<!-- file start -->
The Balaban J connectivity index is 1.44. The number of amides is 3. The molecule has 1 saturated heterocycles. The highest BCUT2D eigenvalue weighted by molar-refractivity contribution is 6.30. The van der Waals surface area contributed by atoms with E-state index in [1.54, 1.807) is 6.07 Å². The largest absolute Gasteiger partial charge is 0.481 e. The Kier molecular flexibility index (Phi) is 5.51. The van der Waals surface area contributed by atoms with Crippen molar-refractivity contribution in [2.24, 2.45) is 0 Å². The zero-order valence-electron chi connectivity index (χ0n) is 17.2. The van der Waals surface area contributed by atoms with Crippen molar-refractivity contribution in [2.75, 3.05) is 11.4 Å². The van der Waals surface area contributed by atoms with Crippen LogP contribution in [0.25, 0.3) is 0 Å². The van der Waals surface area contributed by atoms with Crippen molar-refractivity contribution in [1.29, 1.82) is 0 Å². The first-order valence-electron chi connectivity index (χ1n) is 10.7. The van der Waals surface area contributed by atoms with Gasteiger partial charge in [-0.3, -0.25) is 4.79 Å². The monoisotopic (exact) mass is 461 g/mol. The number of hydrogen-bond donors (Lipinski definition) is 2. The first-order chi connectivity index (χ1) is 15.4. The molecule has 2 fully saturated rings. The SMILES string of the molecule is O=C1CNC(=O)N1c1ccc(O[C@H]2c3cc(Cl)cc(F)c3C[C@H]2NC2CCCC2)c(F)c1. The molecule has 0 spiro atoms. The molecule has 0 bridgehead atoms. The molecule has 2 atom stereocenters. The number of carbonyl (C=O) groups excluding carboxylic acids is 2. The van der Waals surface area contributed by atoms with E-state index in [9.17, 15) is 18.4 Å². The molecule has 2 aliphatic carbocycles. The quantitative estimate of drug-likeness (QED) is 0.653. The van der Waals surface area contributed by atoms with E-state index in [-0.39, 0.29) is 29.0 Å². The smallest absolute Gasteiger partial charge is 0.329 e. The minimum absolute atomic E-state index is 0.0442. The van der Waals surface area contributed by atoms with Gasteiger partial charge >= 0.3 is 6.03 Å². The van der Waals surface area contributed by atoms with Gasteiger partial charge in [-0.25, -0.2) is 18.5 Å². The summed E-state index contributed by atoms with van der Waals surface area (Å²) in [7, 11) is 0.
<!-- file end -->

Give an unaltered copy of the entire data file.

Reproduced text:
The Balaban J connectivity index is 1.44. The number of amides is 3. The molecule has 1 saturated heterocycles. The highest BCUT2D eigenvalue weighted by molar-refractivity contribution is 6.30. The van der Waals surface area contributed by atoms with E-state index in [1.54, 1.807) is 6.07 Å². The largest absolute Gasteiger partial charge is 0.481 e. The Kier molecular flexibility index (Phi) is 5.51. The van der Waals surface area contributed by atoms with Crippen molar-refractivity contribution in [2.24, 2.45) is 0 Å². The zero-order valence-electron chi connectivity index (χ0n) is 17.2. The van der Waals surface area contributed by atoms with Crippen molar-refractivity contribution in [2.75, 3.05) is 11.4 Å². The van der Waals surface area contributed by atoms with Crippen LogP contribution in [0.25, 0.3) is 0 Å². The van der Waals surface area contributed by atoms with Crippen molar-refractivity contribution in [1.29, 1.82) is 0 Å². The first-order valence-electron chi connectivity index (χ1n) is 10.7. The van der Waals surface area contributed by atoms with Gasteiger partial charge in [-0.3, -0.25) is 4.79 Å². The monoisotopic (exact) mass is 461 g/mol. The number of hydrogen-bond donors (Lipinski definition) is 2. The first-order chi connectivity index (χ1) is 15.4. The molecule has 2 fully saturated rings. The SMILES string of the molecule is O=C1CNC(=O)N1c1ccc(O[C@H]2c3cc(Cl)cc(F)c3C[C@H]2NC2CCCC2)c(F)c1. The molecule has 0 spiro atoms. The molecule has 0 bridgehead atoms. The molecule has 2 atom stereocenters. The number of carbonyl (C=O) groups excluding carboxylic acids is 2. The van der Waals surface area contributed by atoms with E-state index in [9.17, 15) is 18.4 Å². The molecule has 2 aliphatic carbocycles. The quantitative estimate of drug-likeness (QED) is 0.653. The van der Waals surface area contributed by atoms with E-state index in [-0.39, 0.29) is 29.0 Å². The smallest absolute Gasteiger partial charge is 0.329 e. The minimum absolute atomic E-state index is 0.0442. The van der Waals surface area contributed by atoms with Gasteiger partial charge >= 0.3 is 6.03 Å². The van der Waals surface area contributed by atoms with Gasteiger partial charge in [-0.25, -0.2) is 18.5 Å². The summed E-state index contributed by atoms with van der Waals surface area (Å²) in [7, 11) is 0.